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  • The Browns washout is trying to revive his career, and rehabilitate himself, in the Canadian league. Here’s how he went from NFL first-rounder to Hamilton Tiger-Cats backup in four years, and the process that cleared him to play
By Alex Prewitt
June 16, 2018

HAMILTON, Ontario—For all practical purposes Bob Young is the owner of the Hamilton Tiger-Cats, but he prefers being called “caretaker.” Hailing from this tight-knit industrial city located an hour southwest of Toronto, the 58-year-old software businessman bought the historic CFL franchise to memorialize his younger brother, a lifelong Ticats fan who died of skin cancer in 2002. Now when players enter the stadium before home games, they pass beneath a sign that proclaims: WIN, MIKE IS WATCHING. It is that kind of environment.

On a breezy, blue-skied afternoon in late May, the second week of Tiger-Cats training camp, Young is observing two-a-days from the sidelines at McMaster University. Two dozen fans dot the bleachers, some holding old jerseys or glossy 8 x 10 photos that they’ll ask Hamilton’s newest attraction to sign. Speaking of which: Here he comes now, a CFL patch embroidered above the No. 2 on his yellow non-contact jersey, a towel dangling from his waistband and a play chart wrapped around his left wrist. He bobs along to a pre-practice soundtrack: “No Role Modelz” by J. Cole. He jogs over to Young, extends a hand and greets his boss for the first time.

“Nice to meet you,” Young says.

“Glad to be here,” replies Johnny Manziel. “I appreciate all the help. It’s been a long year.”

Down in the end zone, the starting offensive line is drilling shotgun snaps with Jeremiah Masoli, the 2010 Rose Bowl signal-caller at Oregon, who passed for 3,177 yards and rushed for 446 more with Hamilton last year. Manziel, meanwhile, was signed last month as the backup, the role he’ll occupy when the Ticats open against Calgary on Saturday, 902 days after his last regular-season pro football game. “The truth is that Johnny needed this opportunity more than we needed him,” general manager Eric Tillman says. “We have an established quarterback.”

Separated by a single letter and a shared border, the CFL and NFL can feel worlds apart. Up north, teams 12 players instead of 11. Offenses must advance 10 yards on three downs, not four. Receivers are allowed to “waggle,” or sprint toward the line of scrimmage as a way of going in motion. The field itself is 10 yards longer and a dozen yards wider; each end zone is twice as deep, with the goalpost situated in the middle; the play clock ticks to 20 seconds, not 40. For Americans such as Manziel, the growth curve is often mountainous.

Then there is the spirit of the CFL itself, nine teams filled with players either unnoticed or unwanted by The Show. “Our league has historically been a league of second chances,” says Hamilton CEO Scott Mitchell, whose father, Doug, was commissioner in the ’80s. “It’s not the first time a big-profile NFL player has come up. There’s a lot of precedent for it.” As evidence Mitchell cites Dexter Manley and Ricky Williams, former Pro Bowlers who later found refuge in Ottawa and Toronto, respectively. And yet: Between the personal and legal troubles that trailed his arrival, the conditions imposed upon his two-year contractual stay, and the millions eyeballing his future, Manziel represents an entirely unprecedented case.


Erick W. Rasco/Sports Illustrated

The story of how Manziel wound up in Hamilton starts six years ago, months before he became the first freshman to win the Heisman Trophy. Back then Manziel was still a relatively unknown redshirt at Texas A&M, but the Tiger-Cats saw enough to throw him onto their negotiation list, a secretive pool comprised of 35 names—now 45—that effectively lets teams place dibs on players who might one day join the CFL. “The reality is you’re waiting for them to exhaust their NFL opportunities,” Mitchell says. “We put them on there as a long-term possibility.”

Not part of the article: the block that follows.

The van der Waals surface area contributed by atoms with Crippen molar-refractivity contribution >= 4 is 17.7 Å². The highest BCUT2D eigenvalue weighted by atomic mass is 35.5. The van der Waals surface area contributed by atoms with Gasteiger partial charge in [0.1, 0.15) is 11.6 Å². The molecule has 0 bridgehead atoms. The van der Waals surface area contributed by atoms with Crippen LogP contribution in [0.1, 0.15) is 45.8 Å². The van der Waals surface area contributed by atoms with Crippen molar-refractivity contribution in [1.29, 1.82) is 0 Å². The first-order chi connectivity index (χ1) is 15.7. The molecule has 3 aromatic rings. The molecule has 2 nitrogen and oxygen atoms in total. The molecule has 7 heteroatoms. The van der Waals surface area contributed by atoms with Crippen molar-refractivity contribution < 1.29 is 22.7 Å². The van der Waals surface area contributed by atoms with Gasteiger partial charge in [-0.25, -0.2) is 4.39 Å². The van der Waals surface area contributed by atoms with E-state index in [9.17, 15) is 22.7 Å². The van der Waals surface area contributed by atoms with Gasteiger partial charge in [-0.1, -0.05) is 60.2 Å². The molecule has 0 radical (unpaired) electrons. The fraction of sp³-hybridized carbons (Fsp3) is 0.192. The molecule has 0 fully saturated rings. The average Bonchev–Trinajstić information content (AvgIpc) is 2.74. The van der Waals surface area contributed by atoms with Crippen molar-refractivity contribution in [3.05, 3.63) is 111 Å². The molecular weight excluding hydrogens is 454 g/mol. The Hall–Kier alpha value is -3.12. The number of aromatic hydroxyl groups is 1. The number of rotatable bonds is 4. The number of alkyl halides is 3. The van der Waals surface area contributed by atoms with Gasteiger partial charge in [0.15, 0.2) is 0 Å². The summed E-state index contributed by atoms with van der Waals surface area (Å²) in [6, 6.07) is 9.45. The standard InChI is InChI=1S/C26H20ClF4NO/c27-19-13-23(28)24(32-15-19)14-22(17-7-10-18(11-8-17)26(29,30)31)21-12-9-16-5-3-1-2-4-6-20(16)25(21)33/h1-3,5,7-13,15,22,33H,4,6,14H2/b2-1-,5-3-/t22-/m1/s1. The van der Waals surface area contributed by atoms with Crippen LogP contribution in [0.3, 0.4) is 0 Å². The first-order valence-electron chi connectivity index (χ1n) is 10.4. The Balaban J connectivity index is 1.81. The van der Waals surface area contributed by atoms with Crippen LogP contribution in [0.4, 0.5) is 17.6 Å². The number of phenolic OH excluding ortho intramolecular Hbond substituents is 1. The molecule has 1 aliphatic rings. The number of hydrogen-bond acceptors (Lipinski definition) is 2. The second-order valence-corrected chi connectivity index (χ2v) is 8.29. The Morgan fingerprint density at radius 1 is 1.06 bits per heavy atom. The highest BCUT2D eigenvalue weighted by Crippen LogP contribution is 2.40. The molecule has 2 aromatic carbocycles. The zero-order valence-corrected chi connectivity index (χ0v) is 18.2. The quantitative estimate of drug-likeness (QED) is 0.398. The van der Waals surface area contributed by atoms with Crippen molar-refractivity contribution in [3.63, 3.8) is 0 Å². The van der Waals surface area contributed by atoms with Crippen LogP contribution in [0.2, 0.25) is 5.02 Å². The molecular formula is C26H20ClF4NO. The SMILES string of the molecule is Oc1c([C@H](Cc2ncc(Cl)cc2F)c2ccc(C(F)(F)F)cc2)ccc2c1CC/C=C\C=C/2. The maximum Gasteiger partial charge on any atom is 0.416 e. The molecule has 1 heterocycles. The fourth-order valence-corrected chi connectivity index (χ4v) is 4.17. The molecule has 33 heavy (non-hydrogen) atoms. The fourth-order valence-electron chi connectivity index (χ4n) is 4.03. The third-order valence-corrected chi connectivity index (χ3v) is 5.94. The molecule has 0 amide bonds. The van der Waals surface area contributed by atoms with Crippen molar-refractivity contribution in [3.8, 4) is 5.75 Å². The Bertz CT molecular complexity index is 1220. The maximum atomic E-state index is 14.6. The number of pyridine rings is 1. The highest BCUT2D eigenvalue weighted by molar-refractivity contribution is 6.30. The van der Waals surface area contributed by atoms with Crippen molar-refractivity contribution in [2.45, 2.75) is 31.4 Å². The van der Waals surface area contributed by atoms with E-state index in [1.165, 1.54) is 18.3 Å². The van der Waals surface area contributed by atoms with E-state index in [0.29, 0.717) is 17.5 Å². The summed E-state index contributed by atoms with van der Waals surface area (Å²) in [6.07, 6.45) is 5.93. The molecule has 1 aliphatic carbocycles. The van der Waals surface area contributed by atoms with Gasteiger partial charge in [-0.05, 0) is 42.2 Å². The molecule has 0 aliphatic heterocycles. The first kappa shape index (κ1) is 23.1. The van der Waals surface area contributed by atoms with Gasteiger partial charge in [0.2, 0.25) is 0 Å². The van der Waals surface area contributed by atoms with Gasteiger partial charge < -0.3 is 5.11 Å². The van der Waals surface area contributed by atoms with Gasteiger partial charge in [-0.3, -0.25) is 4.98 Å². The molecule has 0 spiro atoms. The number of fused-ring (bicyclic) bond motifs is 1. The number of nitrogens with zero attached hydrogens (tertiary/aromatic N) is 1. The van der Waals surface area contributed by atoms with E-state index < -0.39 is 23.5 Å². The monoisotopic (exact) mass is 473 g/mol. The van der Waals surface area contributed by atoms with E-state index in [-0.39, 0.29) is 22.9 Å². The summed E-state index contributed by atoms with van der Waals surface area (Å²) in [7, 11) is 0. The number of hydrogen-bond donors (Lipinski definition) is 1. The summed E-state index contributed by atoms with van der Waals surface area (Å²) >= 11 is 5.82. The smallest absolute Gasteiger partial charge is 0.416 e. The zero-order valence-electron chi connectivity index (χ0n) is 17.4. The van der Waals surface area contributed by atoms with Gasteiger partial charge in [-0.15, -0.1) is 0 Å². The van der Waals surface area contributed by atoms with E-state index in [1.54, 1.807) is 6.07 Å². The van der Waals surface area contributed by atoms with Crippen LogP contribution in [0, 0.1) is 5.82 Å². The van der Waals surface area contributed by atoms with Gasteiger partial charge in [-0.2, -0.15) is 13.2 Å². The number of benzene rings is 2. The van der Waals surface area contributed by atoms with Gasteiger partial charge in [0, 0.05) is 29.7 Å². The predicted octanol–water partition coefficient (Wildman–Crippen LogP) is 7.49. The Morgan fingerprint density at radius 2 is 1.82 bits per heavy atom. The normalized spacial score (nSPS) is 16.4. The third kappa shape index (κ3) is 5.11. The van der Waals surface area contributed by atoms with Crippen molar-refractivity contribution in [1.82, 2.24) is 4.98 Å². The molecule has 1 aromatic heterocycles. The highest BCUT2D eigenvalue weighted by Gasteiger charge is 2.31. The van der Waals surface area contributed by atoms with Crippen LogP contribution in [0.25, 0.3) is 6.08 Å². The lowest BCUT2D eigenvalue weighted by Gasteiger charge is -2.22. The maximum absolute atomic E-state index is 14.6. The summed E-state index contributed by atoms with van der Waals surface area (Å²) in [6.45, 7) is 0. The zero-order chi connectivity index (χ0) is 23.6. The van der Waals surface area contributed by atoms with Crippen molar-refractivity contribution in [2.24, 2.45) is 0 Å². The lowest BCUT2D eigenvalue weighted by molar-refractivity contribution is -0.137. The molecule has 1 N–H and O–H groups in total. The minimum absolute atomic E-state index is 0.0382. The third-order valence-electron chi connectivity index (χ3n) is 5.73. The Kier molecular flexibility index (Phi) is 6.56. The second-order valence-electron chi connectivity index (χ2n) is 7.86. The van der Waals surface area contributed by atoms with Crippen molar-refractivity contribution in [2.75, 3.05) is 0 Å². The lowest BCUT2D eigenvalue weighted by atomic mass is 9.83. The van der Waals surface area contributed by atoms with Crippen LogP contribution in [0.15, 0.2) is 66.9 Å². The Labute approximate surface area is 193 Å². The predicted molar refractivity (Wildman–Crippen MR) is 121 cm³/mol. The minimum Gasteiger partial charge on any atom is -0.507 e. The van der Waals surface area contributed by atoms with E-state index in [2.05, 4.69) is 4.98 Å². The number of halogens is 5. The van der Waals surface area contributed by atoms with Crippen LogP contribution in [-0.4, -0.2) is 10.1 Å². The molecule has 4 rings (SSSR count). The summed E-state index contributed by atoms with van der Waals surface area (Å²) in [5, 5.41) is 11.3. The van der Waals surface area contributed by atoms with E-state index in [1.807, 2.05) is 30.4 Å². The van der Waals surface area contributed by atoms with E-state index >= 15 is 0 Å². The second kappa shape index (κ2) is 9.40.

According to Mitchell, who joined Hamilton as team president in January 2007, the organization continued monitoring Manziel from afar: as he starred for two seasons in College Station, as he fell to the Browns at No. 22 in the 2014 NFL draft, as he was released by Cleveland two years later, as he was indicted on misdemeanor domestic assault charges against then-girlfriend Colleen Crowley that April, as he was promptly fired by agent Erik Burkhardt, as his father, Paul, told ESPN in June 2014 that “hopefully he doesn't die before he comes to his senses,” as he twice entered rehab for substance abuse, as those aforementioned charges were dismissed under various court-imposed conditions, as Burkhardt took him back last March, as Manziel married Bre Tiesi in a private ceremony that same month, as he began seeking work as a quarterback again …  “There weren’t a lot of surprises in terms of his situation,” Mitchell says.

The process gained steam last summer when the Tiger-Cats contacted Burkhardt expressing interest in arranging a workout. (Burkhardt declined to comment or expand on timeline details, citing the “sensitivities” and exclusivity of Manziel’s podcast partnership with Barstool Sports.) On Sunday, August 20, according to GM Eric Tillman, Manziel traveled to Newport Beach, Calif., where he reunited with a familiar face. June Jones, then an assistant with Hamilton, had coincidentally been the first coach to offer Manziel a college scholarship when he was at SMU; now, headed home to Hawaii on the Tiger-Cats’ bye week, Jones detoured in California and watched Manziel throw.

“From an on-field perspective, it was, not surprisingly, very strong,” Mitchell says. “There was never a doubt about his physical ability. The workout confirmed what we already heard. At that point it was more of a situation of, ‘Let us know when he’s ready to get serious about the CFL, and good luck with all your opportunities, and we’re here to have discussions at the right time.’”

“A get-to-know-each-other,” Tillman says, “to even see if this was worth starting the music that we would dance to.”

NFL
The Fall of Johnny Football